Responsive and lazy image web-component

This is a demo page for <img-min> web-component. It is a vanilla web-component / custom element with no dependencies.

Check it out on GitHub.

The hero image above varies between 17kb (iPhone 5/SE size) to 222kb (1400px MacBook Pro) to have a "good" visual impression.

<img-min> is intended to be a replacement for the <img> tag to automatically request images with optimal size/quality ratio in respect to every client. This can save clients easily hundreds or thousands of KB.

<img-min> plays best with a CDN backed image resize/reformat microservice. It comes with a freely hosted implementation for demos.




  style="--aspect-ratio: 15/10"

It is used very similar to the good old <img> tag.

A src attribute to the "big" original image must be specified.

The CSS variable (custom property) --aspect-ratio is recommended to prevent page layout jumping and to leverage visibility checking and thus lazy loading. Every other means to make the image have a certain height is also ok.

You can play with a dup of this page on

Image CDNs

To use <img-min> a CDN backed image resize/reformat microservice is required. There are many of these services out there and all of them should be compatible. Their job is to deliver resized / reformated images as fast as possible to the client.

To name a few:

When an image (placeholder) gets visible, a hook is called with detailed information supposed to return a URL for this image.

window.ImgMin.getCDNUrl = ({
  url, // original image url (high res)
  width, // width on screen 
  height, // height on screen
  quality, // quality [0..100]
  format // jpeg|webp
    }) => {
  // return url to microservice / image CDN
} offers a free plan, which is awesome! WebP is not supported so the hook looks like this:

window.ImgMin.getCDNUrl = ({url, width, quality}) => {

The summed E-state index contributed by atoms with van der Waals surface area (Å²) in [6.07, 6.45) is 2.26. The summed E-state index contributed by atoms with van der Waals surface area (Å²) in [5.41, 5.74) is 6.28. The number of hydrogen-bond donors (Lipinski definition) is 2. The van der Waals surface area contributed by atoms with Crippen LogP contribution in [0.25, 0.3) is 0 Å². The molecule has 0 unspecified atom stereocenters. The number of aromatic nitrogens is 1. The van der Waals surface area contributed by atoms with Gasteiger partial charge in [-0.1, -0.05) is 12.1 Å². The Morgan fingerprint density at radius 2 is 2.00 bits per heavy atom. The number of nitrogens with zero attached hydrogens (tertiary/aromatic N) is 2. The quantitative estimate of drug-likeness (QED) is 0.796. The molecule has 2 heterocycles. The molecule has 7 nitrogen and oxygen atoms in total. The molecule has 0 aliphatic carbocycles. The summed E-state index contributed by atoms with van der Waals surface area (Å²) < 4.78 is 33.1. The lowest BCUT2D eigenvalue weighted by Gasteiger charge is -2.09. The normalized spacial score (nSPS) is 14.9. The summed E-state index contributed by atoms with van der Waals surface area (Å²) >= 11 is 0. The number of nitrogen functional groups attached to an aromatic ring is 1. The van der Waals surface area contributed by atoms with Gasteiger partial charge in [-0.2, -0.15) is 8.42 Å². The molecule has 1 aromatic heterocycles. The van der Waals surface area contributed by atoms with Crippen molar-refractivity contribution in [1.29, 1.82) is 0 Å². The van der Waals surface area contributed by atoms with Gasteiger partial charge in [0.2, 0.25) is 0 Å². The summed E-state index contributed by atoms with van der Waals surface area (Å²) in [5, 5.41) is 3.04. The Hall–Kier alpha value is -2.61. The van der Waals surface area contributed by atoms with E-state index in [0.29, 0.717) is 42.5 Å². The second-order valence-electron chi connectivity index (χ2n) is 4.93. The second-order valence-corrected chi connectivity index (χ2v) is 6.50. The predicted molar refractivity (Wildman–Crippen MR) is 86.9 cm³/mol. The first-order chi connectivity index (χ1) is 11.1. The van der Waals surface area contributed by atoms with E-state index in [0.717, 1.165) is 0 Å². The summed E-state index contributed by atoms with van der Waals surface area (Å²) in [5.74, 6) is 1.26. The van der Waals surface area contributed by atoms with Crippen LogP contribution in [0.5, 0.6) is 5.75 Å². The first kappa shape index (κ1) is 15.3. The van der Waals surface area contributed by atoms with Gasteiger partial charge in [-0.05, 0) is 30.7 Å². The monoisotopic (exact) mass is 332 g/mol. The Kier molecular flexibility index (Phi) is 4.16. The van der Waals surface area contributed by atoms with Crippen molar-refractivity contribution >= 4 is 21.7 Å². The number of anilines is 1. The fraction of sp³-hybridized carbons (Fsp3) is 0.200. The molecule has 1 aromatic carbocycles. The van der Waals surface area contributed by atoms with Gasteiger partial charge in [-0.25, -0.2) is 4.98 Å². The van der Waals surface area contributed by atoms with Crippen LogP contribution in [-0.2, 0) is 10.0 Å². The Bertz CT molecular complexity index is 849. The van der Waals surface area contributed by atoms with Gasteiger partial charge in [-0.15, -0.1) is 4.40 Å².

return `${Math.floor(60/quality * width)}/n/${url}`

This is all code you need to use your custom CDN. This is also the spot where you can implement image quality strategies. One can even think about guessing connection speed and reduce image quality under certain conditions.

To build this demo, I created my own CDN backed image microservice, img-scale. With the help of Zeit's now in less than 5o lines of code. It is the default method and free to use until I get chopped by ;) .

Feedback welcomed

This implementation is still very basic and I guess people would like to have more customization options and other features or changes in API. Your precious feedback is very welcomed, just create an issue.


Page size is important for many respects and will probably stay important forever. Images often times make up the biggest part of a website's data delivered to the client. This article focuses on methods to deliver images in sizes and formats which are best for each client based on its viewport (screensize).

Delivering minimal images isn't trivial. This usually involves uploading and serving them in different sizes over a CDN and writing media queries for certain breakpoints. As developer and/or content contributor it can be easy to forget to do all the steps required.

Further, different clients might support different images formats. WebP for instance offers "better" compression but is not supported by all browsers. This can multiply the effort.

Things get more complicated when RWD layouts causes images to get displayed larger on smaller devices. The images below get stacked on smaller devices and might actually require a bigger image to look crisp. Handling this with media queries can get messy.

Browser Support

The basic requirement for <img-min> is support for web-components aka custom elements. Checkout support on At the time of this writing the working major browsers are:

The only big missing is Edge.

Some more images

Scroll and watch images get lazy loaded.

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